As you discuss your mouth cancer treatment options with your doctor, you may feel overwhelmed. It can be a confusing time, as you're trying to come to terms with your new diagnosis, but also being pressed to make treatment decisions. Cope with this uncertainty by taking control of what you can. For instance, try to:
Nov. 02, 2012
- Learn enough about mouth cancer to make treatment decisions. Make a list of questions to ask at your next appointment. Bring a recorder or a friend to help you take notes. Ask your doctor about books or websites to turn to for information. The more you know about your cancer and your treatment options, the more confident you'll feel as you make treatment decisions.
- Talk to other mouth cancer survivors. Connect with people who understand what you're going through. Ask your doctor about support groups for people with cancer in your community. Or contact your local chapter of the American Cancer Society. Another option is online message boards, such as those run by the Oral Cancer Foundation.
- Take time for yourself. Set aside time for yourself each day. Use this time to take your mind off your cancer and do what makes you happy. Even a short break for some relaxation in the middle of a day full of tests and scans may help you cope.
- Keep family and friends close. Friends and family can provide both emotional and practical support as you go through treatment. Your friends and family will likely ask you what they can do to help. Take them up on their offers. Think ahead to ways you might like help, whether it's asking a friend to prepare a meal for you or asking a family member to be there when you need someone to talk with.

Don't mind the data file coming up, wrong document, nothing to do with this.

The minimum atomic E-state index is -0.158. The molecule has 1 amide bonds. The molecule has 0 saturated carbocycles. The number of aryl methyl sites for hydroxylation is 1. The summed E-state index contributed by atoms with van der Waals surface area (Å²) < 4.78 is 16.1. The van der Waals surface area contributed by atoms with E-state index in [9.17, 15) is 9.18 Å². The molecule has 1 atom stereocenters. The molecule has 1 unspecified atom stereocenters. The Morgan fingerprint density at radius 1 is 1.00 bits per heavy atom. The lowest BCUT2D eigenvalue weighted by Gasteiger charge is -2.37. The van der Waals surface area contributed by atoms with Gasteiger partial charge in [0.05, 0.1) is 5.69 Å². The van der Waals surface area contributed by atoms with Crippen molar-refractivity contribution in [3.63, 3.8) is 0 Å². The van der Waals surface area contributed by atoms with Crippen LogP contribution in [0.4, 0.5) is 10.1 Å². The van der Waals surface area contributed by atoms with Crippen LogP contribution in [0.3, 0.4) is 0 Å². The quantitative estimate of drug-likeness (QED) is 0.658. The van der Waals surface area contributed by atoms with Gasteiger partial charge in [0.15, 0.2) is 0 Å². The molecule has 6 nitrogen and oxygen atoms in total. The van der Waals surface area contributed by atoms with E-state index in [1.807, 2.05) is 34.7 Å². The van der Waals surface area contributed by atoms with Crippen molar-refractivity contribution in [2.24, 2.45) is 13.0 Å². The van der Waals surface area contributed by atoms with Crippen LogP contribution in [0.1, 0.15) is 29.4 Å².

- Flint PW, et al. Cummings Otolaryngology: Head & Neck Surgery. 5th ed. Philadelphia, Pa.: Mosby Elsevier; 2010. http://www.mdconsult.com/books/about.do?about=true&eid=4-u1.0-B978-0-323-05283-2..X0001-8--TOP&isbn=978-0-323-05283-2&uniqId=230100505-57. Accessed Sept. 14, 2012.
- Head and neck cancers. Fort Washington, Pa.: National Comprehensive Cancer Network. http://www.nccn.org/professionals/physician_gls/f_guidelines.asp. Accessed Sept. 14, 2012.
- What you need to know about oral cancer. National Cancer Institute. http://www.cancer.gov/cancertopics/wyntk/oral. Accessed Sept. 14, 2012.
- Lip and oral cavity cancer treatment (PDQ). National Cancer Institute. http://www.cancer.gov/cancertopics/pdq/treatment/lip-and-oral-cavity/patient. Accessed Sept. 14, 2012.
- The oral cancer exam. National Institute of Dental and Craniofacial Research. http://www.nidcr.nih.gov/OralHealth/Topics/OralCancer/TheOralCancerExam.htm. Accessed Sept. 14, 2012.
- Cancer-related fatigue. Fort Washington, Pa.: National Comprehensive Cancer Network. http://www.nccn.org/professionals/physician_gls/f_guidelines.asp. Accessed Sept. 14, 2012.
- Erbitux (prescribing information). Branchburg, N.J.: Eli Lilly and Company; 2012. http://www.erbitux.com. Accessed Sept. 14, 2012.
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